| NEW YORK
NEW YORK Feb 21 Carving out two hours during
the workday to discuss financial planning - or anything else -
has always been a challenge for Dr. Raza Pasha, a medical
director who specializes in snoring and sinus-related disorders
Doctors "start at 7:30 a.m. and then don't get home until 6
p.m. or 7 p.m.," said Pasha, who is also on call late at night
and on weekends.
So when Texas-based wealth adviser Taseer Badar began
working with the physician, it was not unusual for the two to
arrange meetings at 2 a.m. outside of the hospital emergency
Badar, who is founder of wealth management company ZT Wealth
Inc, counts many like Pasha among his clients - busy
professionals whose occupations allow little time for the
traditional in-office daytime meeting. These clients are often
on-the-run and hard to reach, including pilots who are
frequently in the air, diplomats in different time zones and
deployed members of the military.
Finding ways to work around a client's busy schedule is key
to maintaining relationships for advisers. Virtual meetings and
online advising options help fill the scheduling gaps.
ADAPTING THE MEETING STYLE
Elizabeth Mannen, a Missouri-based adviser with Wells Fargo
& Co's Wells Fargo Advisors, has taken a chameleon
approach to working with her clients - modifying her meeting
schedule to fit their hectic routines.
"It's about knowing your audience," said Mannen, who has
been an adviser for more than 20 years and works with a number
of physicians and pilots. "Catch them when it's convenient for
them ... and then when you're with them, think like they think."
For example, when Mannen sees a client who is a trauma
surgeon, she will conduct the meeting in a very brief,
bullet-point format to mirror the way the surgeon receives
updates from nurses or residents at the hospital. "I bring him
up to speed about what we talked about at our last meeting, done
briefly ... It's a really short, intensive meeting," she said.
For her clients who are pilots and typically work for ten
days straight and then have ten days off, Mannen will make an
effort to schedule meetings in the middle of their break period.
Mannen likes to catch pilots when they are most well-rested and
unlikely to be jetlagged.
Web-based technology and correspondence is key for advisers
whose clients are abroad or in different time zones for most of
the year and cannot have in-person encounters. Virtual meeting
programs or cloud-based systems allow advisers to maintain
regular interaction with clients whose professions keep them
Kansas-based independent adviser Brad Stratton, of Concert
Wealth Management, began using the Morningstar Office system to
post documents to a password-protected site, which allows him to
upload reports and lets clients download them for review. The
system is a safer method than email for sending confidential
information, Stratton said.
"I can now post these and they can pull it up at their
leisure and we can set up a conference call and have a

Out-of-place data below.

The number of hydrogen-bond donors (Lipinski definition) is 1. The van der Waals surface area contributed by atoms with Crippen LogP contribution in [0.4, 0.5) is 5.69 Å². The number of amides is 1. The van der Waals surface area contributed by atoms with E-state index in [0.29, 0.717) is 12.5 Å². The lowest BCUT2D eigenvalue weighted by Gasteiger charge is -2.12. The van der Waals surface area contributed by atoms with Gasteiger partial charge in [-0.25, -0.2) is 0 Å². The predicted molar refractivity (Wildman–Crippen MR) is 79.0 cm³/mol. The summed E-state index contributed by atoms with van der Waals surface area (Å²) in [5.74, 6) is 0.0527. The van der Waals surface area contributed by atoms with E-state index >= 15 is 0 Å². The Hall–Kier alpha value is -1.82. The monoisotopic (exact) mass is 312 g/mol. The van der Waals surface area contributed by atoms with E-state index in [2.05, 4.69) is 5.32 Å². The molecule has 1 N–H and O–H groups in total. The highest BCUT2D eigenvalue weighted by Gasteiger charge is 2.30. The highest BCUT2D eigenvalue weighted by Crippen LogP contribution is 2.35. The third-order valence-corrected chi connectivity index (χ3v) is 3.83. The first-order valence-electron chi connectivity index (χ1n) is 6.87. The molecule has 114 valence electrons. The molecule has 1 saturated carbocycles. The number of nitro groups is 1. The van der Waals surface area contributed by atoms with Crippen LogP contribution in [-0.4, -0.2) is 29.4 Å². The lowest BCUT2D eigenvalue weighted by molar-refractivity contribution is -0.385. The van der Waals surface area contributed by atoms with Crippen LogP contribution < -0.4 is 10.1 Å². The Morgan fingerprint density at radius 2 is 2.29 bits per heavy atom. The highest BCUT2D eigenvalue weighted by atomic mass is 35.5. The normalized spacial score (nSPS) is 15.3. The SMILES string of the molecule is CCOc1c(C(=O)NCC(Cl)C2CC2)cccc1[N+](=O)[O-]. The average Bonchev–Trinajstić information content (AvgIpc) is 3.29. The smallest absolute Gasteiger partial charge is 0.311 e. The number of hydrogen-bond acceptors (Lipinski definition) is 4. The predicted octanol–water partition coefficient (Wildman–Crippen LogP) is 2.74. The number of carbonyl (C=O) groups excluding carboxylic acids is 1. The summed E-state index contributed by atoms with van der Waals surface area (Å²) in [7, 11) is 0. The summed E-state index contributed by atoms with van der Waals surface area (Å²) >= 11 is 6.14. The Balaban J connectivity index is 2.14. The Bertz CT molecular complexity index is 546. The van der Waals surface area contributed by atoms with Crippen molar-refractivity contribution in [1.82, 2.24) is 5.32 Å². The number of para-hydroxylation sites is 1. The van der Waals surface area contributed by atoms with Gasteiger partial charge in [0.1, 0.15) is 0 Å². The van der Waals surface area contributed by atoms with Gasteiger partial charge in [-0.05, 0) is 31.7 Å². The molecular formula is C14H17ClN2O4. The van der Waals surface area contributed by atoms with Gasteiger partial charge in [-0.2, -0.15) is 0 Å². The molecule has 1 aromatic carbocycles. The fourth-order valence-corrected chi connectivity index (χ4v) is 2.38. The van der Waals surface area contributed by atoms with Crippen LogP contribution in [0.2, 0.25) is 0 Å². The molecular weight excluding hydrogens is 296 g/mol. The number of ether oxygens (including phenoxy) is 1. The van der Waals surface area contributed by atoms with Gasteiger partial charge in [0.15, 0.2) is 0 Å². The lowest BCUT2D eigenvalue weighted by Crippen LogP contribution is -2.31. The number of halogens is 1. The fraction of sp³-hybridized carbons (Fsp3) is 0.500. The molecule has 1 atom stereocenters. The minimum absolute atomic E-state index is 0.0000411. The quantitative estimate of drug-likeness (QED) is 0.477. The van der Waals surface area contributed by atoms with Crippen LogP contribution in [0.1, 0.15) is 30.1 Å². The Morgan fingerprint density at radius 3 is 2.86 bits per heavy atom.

conversation," said Stratton, who began using the system with
one of his "long distance" clients who works for a major
international company based in Tokyo.
Stratton started working with the client locally in the
United States 10 years ago and wanted to continue the
relationship even after his job took him abroad.
"We have Saturday morning conversations," Stratton said.
"That works well for his schedule and for mine with the time
Missouri-based adviser Aaron Vickar, of Buckingham Asset
Management, who counts many physicians among his clients, will
often try to meet with them in person. But when he is unable to,
he uses Skype to conduct evening video phone calls. "A normal
working day no longer applies," Vickar said.
These off-hour Skype calls actually work to Vickar's
advantage in some ways, allowing clients to see what his life is
like outside of the office, he notes.
Vickar often schedules calls after his children go to bed or
around 8 p.m. or 9 p.m. "Every once in a while, my kids will hop
in behind me to see what daddy is doing ... and I think that's a
great added human element," he said.
MOVING ADVICE ONLINE
Virginia-based independent adviser Ric Edelman, of Edelman
Financial Services, recently created an online advising platform
that allows clients to access the same investment advice
resources entirely on the Web.
"It's designed partly to serve those people who need to deal
with their investment management on their own terms, based on
their own schedules," he said.
Edelman said he initially expected more engagement from
smaller clients since one of the benefits of the online service
is its lower account minimum. But among the first to sign up was
one of his wealthier clients who is a doctor - an on-call
surgeon who works in the emergency room.
"He never knows what his schedule is like, which makes it
difficult for him to schedule appointments with any degree of
confidence," Edelman said. "He just jumped at the chance to be
able to open his account online. He did it at 2 a.m., on a
Clients who sign up for the Edelman program online also have
the option of working with one of the firm's advisers.
Overall, flexibility is key to maintaining relationships
with clients who have busy professional lives, advisers said.
While Badar and Pasha still have the occasional late-night
talk, the two have come up with alternatives for maintaining
their relationship - keeping in touch through texting or perhaps
meeting briefly on Saturday morning before Pasha heads out for a
"We're flexible - that's what makes both of us work well
together," Badar said. "There are no egos involved. It's all
about doing whatever we need to get the job done."